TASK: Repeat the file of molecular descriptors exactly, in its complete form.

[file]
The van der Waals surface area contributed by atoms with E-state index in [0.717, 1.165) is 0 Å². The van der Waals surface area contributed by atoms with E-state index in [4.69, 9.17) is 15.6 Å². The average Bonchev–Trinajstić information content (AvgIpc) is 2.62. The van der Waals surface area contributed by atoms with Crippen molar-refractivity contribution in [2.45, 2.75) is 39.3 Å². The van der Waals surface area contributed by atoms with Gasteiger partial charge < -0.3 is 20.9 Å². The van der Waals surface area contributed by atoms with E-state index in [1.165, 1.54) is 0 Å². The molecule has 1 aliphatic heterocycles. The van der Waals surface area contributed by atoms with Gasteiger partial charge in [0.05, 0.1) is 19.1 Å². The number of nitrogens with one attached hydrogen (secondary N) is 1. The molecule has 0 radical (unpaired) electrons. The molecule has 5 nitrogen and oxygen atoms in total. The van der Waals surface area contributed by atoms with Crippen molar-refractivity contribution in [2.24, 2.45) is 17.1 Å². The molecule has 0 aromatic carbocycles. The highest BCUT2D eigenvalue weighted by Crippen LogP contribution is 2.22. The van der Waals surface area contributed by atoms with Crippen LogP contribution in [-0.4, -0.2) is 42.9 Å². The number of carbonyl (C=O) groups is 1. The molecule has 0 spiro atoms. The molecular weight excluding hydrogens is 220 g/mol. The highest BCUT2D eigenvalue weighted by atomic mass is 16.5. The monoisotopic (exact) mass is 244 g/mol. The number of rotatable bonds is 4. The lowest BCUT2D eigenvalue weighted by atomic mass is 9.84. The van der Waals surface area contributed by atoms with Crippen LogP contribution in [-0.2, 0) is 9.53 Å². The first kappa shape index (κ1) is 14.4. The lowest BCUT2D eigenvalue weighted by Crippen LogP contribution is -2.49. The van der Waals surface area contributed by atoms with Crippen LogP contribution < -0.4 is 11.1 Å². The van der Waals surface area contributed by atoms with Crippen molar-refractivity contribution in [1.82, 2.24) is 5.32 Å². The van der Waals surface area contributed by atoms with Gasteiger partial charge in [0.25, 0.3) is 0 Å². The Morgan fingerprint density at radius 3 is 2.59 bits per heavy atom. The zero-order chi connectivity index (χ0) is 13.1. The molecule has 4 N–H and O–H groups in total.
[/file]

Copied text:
The van der Waals surface area contributed by atoms with E-state index in [0.717, 1.165) is 0 Å². The van der Waals surface area contributed by atoms with E-state index in [4.69, 9.17) is 15.6 Å². The average Bonchev–Trinajstić information content (AvgIpc) is 2.62. The van der Waals surface area contributed by atoms with Crippen molar-refractivity contribution in [2.45, 2.75) is 39.3 Å². The van der Waals surface area contributed by atoms with Gasteiger partial charge < -0.3 is 20.9 Å². The van der Waals surface area contributed by atoms with E-state index in [1.165, 1.54) is 0 Å². The molecule has 1 aliphatic heterocycles. The van der Waals surface area contributed by atoms with Gasteiger partial charge in [0.05, 0.1) is 19.1 Å². The number of nitrogens with one attached hydrogen (secondary N) is 1. The molecule has 0 radical (unpaired) electrons. The molecule has 5 nitrogen and oxygen atoms in total. The van der Waals surface area contributed by atoms with Crippen molar-refractivity contribution in [2.24, 2.45) is 17.1 Å². The molecule has 0 aromatic carbocycles. The highest BCUT2D eigenvalue weighted by Crippen LogP contribution is 2.22. The van der Waals surface area contributed by atoms with Crippen LogP contribution in [-0.4, -0.2) is 42.9 Å². The number of carbonyl (C=O) groups is 1. The molecule has 0 spiro atoms. The molecular weight excluding hydrogens is 220 g/mol. The highest BCUT2D eigenvalue weighted by atomic mass is 16.5. The monoisotopic (exact) mass is 244 g/mol. The number of rotatable bonds is 4. The lowest BCUT2D eigenvalue weighted by atomic mass is 9.84. The van der Waals surface area contributed by atoms with Crippen LogP contribution in [-0.2, 0) is 9.53 Å². The first kappa shape index (κ1) is 14.4. The lowest BCUT2D eigenvalue weighted by Crippen LogP contribution is -2.49. The van der Waals surface area contributed by atoms with Crippen LogP contribution < -0.4 is 11.1 Å². The van der Waals surface area contributed by atoms with Crippen molar-refractivity contribution in [1.82, 2.24) is 5.32 Å². The van der Waals surface area contributed by atoms with Gasteiger partial charge in [0.25, 0.3) is 0 Å². The Morgan fingerprint density at radius 3 is 2.59 bits per heavy atom. The zero-order chi connectivity index (χ0) is 13.1. The molecule has 4 N–H and O–H groups in total.